Hi all! I´m new here and I like to introduce myself. I´m 30 years old and live in Sweden. I started to play the piano when I was 9 years old. I took lessons until the age of 18. I played classical and popular music. One of the last pieces I worked on at that time was Rondo Alla Turca (Mozart).

When I was 20, I bought a keyboard and moved to my own apartment. The keyboard was not so nice to play so I played less and less. Time, money and space prevented me to buy a real piano. The following ten years I´ve played very sporadically on my keyboard.

Ten months ago I bought a digital piano, Yamaha Clavinova CLP470PE and I have started to practice again. The first piece I started with was La chevaleresque (Burgmuller). I like my piano a lot and took 14 piano lessons this fall. The pieces I´m working on now is Bacarolle (P.I. Tchaikovsky), Anitra´s Dance (E.Grieg) and Morning Mood (E.Grieg). They are very beautiful and for me they are very challenging pieces.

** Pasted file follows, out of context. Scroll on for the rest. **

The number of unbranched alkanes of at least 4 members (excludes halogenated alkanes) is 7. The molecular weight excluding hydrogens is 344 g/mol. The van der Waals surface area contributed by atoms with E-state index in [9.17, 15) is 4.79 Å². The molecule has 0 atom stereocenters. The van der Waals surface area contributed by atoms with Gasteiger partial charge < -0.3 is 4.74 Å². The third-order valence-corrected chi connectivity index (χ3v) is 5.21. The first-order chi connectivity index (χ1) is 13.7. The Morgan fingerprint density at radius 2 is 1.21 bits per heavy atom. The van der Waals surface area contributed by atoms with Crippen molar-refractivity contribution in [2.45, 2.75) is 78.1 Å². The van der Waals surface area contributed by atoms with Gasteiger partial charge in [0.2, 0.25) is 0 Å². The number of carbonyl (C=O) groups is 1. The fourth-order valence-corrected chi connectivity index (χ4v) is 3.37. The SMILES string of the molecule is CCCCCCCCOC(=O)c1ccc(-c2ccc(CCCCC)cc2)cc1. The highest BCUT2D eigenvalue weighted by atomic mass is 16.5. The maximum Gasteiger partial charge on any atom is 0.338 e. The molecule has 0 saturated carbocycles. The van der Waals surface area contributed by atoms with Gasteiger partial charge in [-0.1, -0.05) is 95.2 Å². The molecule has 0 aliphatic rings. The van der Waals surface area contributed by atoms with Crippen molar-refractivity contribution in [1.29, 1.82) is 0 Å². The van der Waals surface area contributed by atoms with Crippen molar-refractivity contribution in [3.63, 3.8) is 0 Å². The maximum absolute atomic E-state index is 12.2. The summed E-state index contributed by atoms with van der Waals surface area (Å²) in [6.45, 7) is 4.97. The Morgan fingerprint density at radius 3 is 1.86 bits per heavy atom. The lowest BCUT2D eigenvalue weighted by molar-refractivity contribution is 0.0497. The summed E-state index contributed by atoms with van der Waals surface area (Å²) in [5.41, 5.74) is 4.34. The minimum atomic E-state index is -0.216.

I´m looking forward to som interesting discussions on this forum!

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#1999867 - 12/15/12 02:49 PM Re: New Visitors and Lurkers Please Read... [Re: Kreisler]
Birgitte Offline
Junior Member

Registered: 12/15/12
Posts: 11
Loc: Norway
Helo there!
My name is Birgitte, I am 17 years old, studying music with piano as main subject at something similar to a music, dance, drama high school.

I have played since I was maybe 6 or 7 years old and I really enjoy playing. Just played Clair de Lune for my midterm exam and I am very facinated over the Bach's preludes and fugues. I also enjoy playing a lot of film music.

I think this site can be a great tool to discover more music and get more ideas and answers to my problems and questions.